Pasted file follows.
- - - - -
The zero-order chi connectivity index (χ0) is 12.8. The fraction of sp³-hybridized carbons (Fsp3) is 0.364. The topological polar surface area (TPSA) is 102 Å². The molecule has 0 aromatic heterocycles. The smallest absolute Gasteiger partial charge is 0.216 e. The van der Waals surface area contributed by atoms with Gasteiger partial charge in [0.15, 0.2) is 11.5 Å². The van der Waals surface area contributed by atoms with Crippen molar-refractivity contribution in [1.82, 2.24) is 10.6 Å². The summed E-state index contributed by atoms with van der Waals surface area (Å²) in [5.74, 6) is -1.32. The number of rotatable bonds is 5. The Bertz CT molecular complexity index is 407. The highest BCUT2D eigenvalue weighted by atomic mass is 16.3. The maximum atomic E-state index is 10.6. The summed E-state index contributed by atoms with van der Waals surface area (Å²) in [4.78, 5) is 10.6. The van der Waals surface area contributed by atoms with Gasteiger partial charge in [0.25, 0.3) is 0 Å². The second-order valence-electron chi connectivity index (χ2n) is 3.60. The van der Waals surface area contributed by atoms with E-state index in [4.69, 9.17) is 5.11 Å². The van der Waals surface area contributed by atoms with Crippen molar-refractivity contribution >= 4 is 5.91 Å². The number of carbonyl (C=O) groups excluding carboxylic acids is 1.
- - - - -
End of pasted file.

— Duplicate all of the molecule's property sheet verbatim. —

The zero-order chi connectivity index (χ0) is 12.8. The fraction of sp³-hybridized carbons (Fsp3) is 0.364. The topological polar surface area (TPSA) is 102 Å². The molecule has 0 aromatic heterocycles. The smallest absolute Gasteiger partial charge is 0.216 e. The van der Waals surface area contributed by atoms with Gasteiger partial charge in [0.15, 0.2) is 11.5 Å². The van der Waals surface area contributed by atoms with Crippen molar-refractivity contribution in [1.82, 2.24) is 10.6 Å². The summed E-state index contributed by atoms with van der Waals surface area (Å²) in [5.74, 6) is -1.32. The number of rotatable bonds is 5. The Bertz CT molecular complexity index is 407. The highest BCUT2D eigenvalue weighted by atomic mass is 16.3. The maximum atomic E-state index is 10.6. The summed E-state index contributed by atoms with van der Waals surface area (Å²) in [4.78, 5) is 10.6. The van der Waals surface area contributed by atoms with Gasteiger partial charge in [0.25, 0.3) is 0 Å². The second-order valence-electron chi connectivity index (χ2n) is 3.60. The van der Waals surface area contributed by atoms with E-state index in [4.69, 9.17) is 5.11 Å². The van der Waals surface area contributed by atoms with Crippen molar-refractivity contribution >= 4 is 5.91 Å². The number of carbonyl (C=O) groups excluding carboxylic acids is 1.